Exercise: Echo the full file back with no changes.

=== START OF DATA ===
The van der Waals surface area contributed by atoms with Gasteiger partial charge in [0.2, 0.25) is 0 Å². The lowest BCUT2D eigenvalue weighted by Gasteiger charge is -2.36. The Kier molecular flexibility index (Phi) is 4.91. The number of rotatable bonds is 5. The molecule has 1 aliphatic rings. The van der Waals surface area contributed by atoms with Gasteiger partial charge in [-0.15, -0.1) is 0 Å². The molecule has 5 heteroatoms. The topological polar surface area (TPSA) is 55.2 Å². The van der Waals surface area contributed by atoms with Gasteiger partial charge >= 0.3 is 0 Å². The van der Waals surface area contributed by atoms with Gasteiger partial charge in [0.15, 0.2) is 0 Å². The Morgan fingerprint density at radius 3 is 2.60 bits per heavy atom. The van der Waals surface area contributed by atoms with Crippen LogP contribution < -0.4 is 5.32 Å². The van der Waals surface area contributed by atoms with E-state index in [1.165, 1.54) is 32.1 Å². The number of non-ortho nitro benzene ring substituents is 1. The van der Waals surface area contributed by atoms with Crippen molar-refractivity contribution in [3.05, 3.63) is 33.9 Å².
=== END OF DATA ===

The van der Waals surface area contributed by atoms with Gasteiger partial charge in [0.2, 0.25) is 0 Å². The lowest BCUT2D eigenvalue weighted by Gasteiger charge is -2.36. The Kier molecular flexibility index (Phi) is 4.91. The number of rotatable bonds is 5. The molecule has 1 aliphatic rings. The van der Waals surface area contributed by atoms with Gasteiger partial charge in [-0.15, -0.1) is 0 Å². The molecule has 5 heteroatoms. The topological polar surface area (TPSA) is 55.2 Å². The van der Waals surface area contributed by atoms with Gasteiger partial charge >= 0.3 is 0 Å². The van der Waals surface area contributed by atoms with Gasteiger partial charge in [0.15, 0.2) is 0 Å². The Morgan fingerprint density at radius 3 is 2.60 bits per heavy atom. The van der Waals surface area contributed by atoms with Crippen LogP contribution < -0.4 is 5.32 Å². The van der Waals surface area contributed by atoms with E-state index in [1.165, 1.54) is 32.1 Å². The number of non-ortho nitro benzene ring substituents is 1. The van der Waals surface area contributed by atoms with Crippen molar-refractivity contribution in [3.05, 3.63) is 33.9 Å².